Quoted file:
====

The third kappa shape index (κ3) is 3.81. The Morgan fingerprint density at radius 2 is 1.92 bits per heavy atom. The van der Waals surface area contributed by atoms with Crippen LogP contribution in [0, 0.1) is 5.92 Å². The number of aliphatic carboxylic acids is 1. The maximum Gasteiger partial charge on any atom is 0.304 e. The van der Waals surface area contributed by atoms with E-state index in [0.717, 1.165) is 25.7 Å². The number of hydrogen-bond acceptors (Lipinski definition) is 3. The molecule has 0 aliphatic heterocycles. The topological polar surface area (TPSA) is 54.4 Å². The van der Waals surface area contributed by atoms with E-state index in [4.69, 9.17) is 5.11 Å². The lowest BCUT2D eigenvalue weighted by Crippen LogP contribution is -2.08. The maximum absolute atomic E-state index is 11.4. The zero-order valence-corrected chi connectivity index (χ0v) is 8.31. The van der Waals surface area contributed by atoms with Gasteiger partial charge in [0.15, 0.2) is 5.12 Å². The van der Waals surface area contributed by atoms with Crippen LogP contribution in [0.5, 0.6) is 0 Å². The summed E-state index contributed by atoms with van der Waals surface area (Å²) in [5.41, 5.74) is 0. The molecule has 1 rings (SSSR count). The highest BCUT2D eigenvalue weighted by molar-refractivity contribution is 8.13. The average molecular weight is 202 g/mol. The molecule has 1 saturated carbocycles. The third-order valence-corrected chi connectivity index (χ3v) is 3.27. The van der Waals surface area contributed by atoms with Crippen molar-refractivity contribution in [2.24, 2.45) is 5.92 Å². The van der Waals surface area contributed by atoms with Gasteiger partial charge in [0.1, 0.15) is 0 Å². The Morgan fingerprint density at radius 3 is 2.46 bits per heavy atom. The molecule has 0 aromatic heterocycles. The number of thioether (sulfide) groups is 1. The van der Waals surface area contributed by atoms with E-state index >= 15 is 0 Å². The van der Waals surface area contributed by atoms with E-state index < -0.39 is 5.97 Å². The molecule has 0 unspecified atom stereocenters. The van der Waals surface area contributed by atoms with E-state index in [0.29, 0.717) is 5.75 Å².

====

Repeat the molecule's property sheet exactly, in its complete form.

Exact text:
The third kappa shape index (κ3) is 3.81. The Morgan fingerprint density at radius 2 is 1.92 bits per heavy atom. The van der Waals surface area contributed by atoms with Crippen LogP contribution in [0, 0.1) is 5.92 Å². The number of aliphatic carboxylic acids is 1. The maximum Gasteiger partial charge on any atom is 0.304 e. The van der Waals surface area contributed by atoms with E-state index in [0.717, 1.165) is 25.7 Å². The number of hydrogen-bond acceptors (Lipinski definition) is 3. The molecule has 0 aliphatic heterocycles. The topological polar surface area (TPSA) is 54.4 Å². The van der Waals surface area contributed by atoms with E-state index in [4.69, 9.17) is 5.11 Å². The lowest BCUT2D eigenvalue weighted by Crippen LogP contribution is -2.08. The maximum absolute atomic E-state index is 11.4. The zero-order valence-corrected chi connectivity index (χ0v) is 8.31. The van der Waals surface area contributed by atoms with Gasteiger partial charge in [0.15, 0.2) is 5.12 Å². The van der Waals surface area contributed by atoms with Crippen LogP contribution in [0.5, 0.6) is 0 Å². The summed E-state index contributed by atoms with van der Waals surface area (Å²) in [5.41, 5.74) is 0. The molecule has 1 rings (SSSR count). The highest BCUT2D eigenvalue weighted by molar-refractivity contribution is 8.13. The average molecular weight is 202 g/mol. The molecule has 1 saturated carbocycles. The third-order valence-corrected chi connectivity index (χ3v) is 3.27. The van der Waals surface area contributed by atoms with Crippen molar-refractivity contribution in [2.24, 2.45) is 5.92 Å². The van der Waals surface area contributed by atoms with Gasteiger partial charge in [0.1, 0.15) is 0 Å². The Morgan fingerprint density at radius 3 is 2.46 bits per heavy atom. The molecule has 0 aromatic heterocycles. The number of thioether (sulfide) groups is 1. The van der Waals surface area contributed by atoms with E-state index >= 15 is 0 Å². The van der Waals surface area contributed by atoms with E-state index < -0.39 is 5.97 Å². The molecule has 0 unspecified atom stereocenters. The van der Waals surface area contributed by atoms with E-state index in [0.29, 0.717) is 5.75 Å².